Obfuscations and lies are evident in the ongoing scandals upon us now, not about doctrine, but about action: bishops and priests involved in sexual acts ranging from pitiful to disgusting to horrifying. (Of course, there are other bad acts which priests and bishops have engaged in over the millennia: embezzlement, extortion, slavery, murder. But our current scandals are mostly about sex and abuse of power.) For years—and years—the reaction of the hierarchy has been this: “For the sake of the Church, let’s pretend this never happened. Hide it. If it comes to light, deny it. If it can’t be denied, never call it what it is. Always give the offender another chance; it’s the charitable and merciful thing to do. If necessary, use your position of God-given authority for the sake of the retention of power and property, rather than using power judiciously for the sake of one’s proper authority. If we don’t, the corporation will suffer, and so will we.” Even priests and bishops who, in other circumstances, are fearless truth-tellers when it comes to doctrine have fallen into this trap. “Hide the truth. Keep the numbers up. Keep the parishes open. Retain cash and properties at all costs.”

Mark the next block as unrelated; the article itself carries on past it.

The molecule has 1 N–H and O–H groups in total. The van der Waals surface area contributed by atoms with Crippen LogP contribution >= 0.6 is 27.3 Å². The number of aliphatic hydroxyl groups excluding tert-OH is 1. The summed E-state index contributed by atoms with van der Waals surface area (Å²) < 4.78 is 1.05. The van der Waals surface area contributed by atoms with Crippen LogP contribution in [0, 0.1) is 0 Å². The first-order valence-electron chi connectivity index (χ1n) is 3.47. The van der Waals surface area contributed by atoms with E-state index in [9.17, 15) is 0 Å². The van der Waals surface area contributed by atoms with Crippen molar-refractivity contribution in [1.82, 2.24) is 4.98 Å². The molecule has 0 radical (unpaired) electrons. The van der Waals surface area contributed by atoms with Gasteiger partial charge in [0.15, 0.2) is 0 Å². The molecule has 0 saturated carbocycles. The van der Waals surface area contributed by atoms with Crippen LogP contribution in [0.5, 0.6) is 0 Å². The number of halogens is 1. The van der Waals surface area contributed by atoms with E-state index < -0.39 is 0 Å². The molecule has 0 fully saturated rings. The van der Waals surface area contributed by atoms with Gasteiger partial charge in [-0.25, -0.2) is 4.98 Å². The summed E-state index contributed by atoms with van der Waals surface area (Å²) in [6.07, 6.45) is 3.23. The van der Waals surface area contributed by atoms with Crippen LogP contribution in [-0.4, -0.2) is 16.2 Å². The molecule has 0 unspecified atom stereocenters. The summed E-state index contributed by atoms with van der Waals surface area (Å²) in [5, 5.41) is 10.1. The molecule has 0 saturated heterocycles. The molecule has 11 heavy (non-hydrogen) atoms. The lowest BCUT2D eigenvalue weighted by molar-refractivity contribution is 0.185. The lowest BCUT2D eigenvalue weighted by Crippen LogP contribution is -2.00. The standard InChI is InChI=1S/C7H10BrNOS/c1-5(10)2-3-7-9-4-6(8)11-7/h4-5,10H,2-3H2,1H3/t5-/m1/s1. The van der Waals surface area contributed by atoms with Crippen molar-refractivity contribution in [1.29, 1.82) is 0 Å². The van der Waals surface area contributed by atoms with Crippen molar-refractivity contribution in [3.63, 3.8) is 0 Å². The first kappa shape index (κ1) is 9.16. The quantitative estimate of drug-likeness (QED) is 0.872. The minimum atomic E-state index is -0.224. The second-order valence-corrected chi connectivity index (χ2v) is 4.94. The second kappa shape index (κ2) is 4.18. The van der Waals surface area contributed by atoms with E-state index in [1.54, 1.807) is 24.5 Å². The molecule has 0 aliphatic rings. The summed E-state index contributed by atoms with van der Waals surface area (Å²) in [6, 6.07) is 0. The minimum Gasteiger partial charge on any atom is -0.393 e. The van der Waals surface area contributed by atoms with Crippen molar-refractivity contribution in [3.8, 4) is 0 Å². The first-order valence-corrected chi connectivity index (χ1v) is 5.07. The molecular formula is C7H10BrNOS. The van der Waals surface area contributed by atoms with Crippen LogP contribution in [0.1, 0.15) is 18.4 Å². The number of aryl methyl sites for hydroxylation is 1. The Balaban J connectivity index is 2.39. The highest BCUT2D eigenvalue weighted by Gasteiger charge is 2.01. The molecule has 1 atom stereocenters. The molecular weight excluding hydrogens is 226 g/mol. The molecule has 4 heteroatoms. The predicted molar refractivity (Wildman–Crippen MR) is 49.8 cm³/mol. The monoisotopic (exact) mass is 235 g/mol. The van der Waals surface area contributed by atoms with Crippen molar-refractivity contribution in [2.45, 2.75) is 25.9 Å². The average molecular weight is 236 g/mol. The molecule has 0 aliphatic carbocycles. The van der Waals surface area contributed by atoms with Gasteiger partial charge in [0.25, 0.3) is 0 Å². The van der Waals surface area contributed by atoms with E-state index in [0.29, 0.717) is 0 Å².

It has become increasingly clear that the current problem with the episcopacy is a perversion of true hierarchy (sacred order) that has turned bishops from shepherds into middle managers, and the Vatican into a corporate headquarters full of bureaucrats, all of whom have lost touch with the Church’s mission and concentrate instead on growth of market share or, failing that, self-preservation.
This is how one comes to believe that the Church can’t run on Hail Marys.
It is also how a few truly evil bureaucrats can groom and promote like-minded men until chanceries, seminaries, and the Vatican itself are crawling with those who do unspeakable things and get away with it.
But why can’t the Church run on Hail Marys?
Never for a moment was Jesus concerned with how many people followed him. He never changed or softened his message to get numbers. When he taught about marriage, people said, “This is too hard,” and they left. When he told them that the only way to eternal life was to eat his flesh and drink his blood, they thought he was insane, and they left. He scolded and threatened the Scribes and the Pharisees. He told sinners to stop sinning. The day he died, you could count on one hand the people who stuck with him; most everyone closest to him denied him and deserted him. It wasn’t about the numbers. Inspiring people to join is the Holy Spirit’s job. Jesus’ job was being faithful to the commands of the Father.